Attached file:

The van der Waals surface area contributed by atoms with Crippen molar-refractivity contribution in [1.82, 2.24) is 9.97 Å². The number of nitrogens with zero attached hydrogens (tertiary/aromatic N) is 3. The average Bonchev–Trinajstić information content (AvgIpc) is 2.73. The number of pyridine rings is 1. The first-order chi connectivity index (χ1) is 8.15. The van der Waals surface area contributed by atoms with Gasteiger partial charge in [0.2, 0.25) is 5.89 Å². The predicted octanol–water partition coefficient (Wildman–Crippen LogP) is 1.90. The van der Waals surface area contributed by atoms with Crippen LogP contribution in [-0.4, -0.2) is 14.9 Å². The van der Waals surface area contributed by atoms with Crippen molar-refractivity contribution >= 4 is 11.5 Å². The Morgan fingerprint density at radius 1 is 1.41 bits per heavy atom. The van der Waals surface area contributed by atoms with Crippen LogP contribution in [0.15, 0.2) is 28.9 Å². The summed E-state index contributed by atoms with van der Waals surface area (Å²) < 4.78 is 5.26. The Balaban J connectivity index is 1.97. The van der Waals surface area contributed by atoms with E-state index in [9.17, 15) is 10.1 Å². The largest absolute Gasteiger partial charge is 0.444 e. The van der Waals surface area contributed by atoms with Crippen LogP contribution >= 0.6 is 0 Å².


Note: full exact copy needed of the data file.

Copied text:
The van der Waals surface area contributed by atoms with Crippen molar-refractivity contribution in [1.82, 2.24) is 9.97 Å². The number of nitrogens with zero attached hydrogens (tertiary/aromatic N) is 3. The average Bonchev–Trinajstić information content (AvgIpc) is 2.73. The number of pyridine rings is 1. The first-order chi connectivity index (χ1) is 8.15. The van der Waals surface area contributed by atoms with Gasteiger partial charge in [0.2, 0.25) is 5.89 Å². The predicted octanol–water partition coefficient (Wildman–Crippen LogP) is 1.90. The van der Waals surface area contributed by atoms with Crippen LogP contribution in [-0.4, -0.2) is 14.9 Å². The van der Waals surface area contributed by atoms with Crippen molar-refractivity contribution >= 4 is 11.5 Å². The Morgan fingerprint density at radius 1 is 1.41 bits per heavy atom. The van der Waals surface area contributed by atoms with Crippen LogP contribution in [0.15, 0.2) is 28.9 Å². The summed E-state index contributed by atoms with van der Waals surface area (Å²) < 4.78 is 5.26. The Balaban J connectivity index is 1.97. The van der Waals surface area contributed by atoms with E-state index in [9.17, 15) is 10.1 Å². The largest absolute Gasteiger partial charge is 0.444 e. The van der Waals surface area contributed by atoms with Crippen LogP contribution >= 0.6 is 0 Å².